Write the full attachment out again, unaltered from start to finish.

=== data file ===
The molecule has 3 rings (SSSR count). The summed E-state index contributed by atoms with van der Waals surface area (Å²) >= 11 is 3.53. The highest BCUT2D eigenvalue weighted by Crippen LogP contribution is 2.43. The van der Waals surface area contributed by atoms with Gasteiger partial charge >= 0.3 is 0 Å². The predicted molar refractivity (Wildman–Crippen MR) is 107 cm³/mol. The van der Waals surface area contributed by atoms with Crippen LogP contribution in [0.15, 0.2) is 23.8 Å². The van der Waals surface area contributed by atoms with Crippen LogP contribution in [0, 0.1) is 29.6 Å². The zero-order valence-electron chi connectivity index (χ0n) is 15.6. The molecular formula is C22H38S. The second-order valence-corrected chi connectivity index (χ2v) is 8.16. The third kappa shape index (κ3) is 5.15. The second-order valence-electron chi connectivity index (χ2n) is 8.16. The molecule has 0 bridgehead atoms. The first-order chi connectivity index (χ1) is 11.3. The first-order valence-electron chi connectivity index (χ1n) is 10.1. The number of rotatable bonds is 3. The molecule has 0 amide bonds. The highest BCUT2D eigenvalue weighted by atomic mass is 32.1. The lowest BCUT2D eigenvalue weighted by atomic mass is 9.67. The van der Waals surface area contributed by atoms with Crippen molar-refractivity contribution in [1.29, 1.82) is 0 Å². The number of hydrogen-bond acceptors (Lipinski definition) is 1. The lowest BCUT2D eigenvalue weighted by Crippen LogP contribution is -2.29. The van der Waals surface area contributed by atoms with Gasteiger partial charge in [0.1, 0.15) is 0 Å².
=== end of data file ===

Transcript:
The molecule has 3 rings (SSSR count). The summed E-state index contributed by atoms with van der Waals surface area (Å²) >= 11 is 3.53. The highest BCUT2D eigenvalue weighted by Crippen LogP contribution is 2.43. The van der Waals surface area contributed by atoms with Gasteiger partial charge >= 0.3 is 0 Å². The predicted molar refractivity (Wildman–Crippen MR) is 107 cm³/mol. The van der Waals surface area contributed by atoms with Crippen LogP contribution in [0.15, 0.2) is 23.8 Å². The van der Waals surface area contributed by atoms with Crippen LogP contribution in [0, 0.1) is 29.6 Å². The zero-order valence-electron chi connectivity index (χ0n) is 15.6. The molecular formula is C22H38S. The second-order valence-corrected chi connectivity index (χ2v) is 8.16. The third kappa shape index (κ3) is 5.15. The second-order valence-electron chi connectivity index (χ2n) is 8.16. The molecule has 0 bridgehead atoms. The first-order chi connectivity index (χ1) is 11.3. The first-order valence-electron chi connectivity index (χ1n) is 10.1. The number of rotatable bonds is 3. The molecule has 0 amide bonds. The highest BCUT2D eigenvalue weighted by atomic mass is 32.1. The lowest BCUT2D eigenvalue weighted by atomic mass is 9.67. The van der Waals surface area contributed by atoms with Crippen molar-refractivity contribution in [1.29, 1.82) is 0 Å². The number of hydrogen-bond acceptors (Lipinski definition) is 1. The lowest BCUT2D eigenvalue weighted by Crippen LogP contribution is -2.29. The van der Waals surface area contributed by atoms with Gasteiger partial charge in [0.1, 0.15) is 0 Å².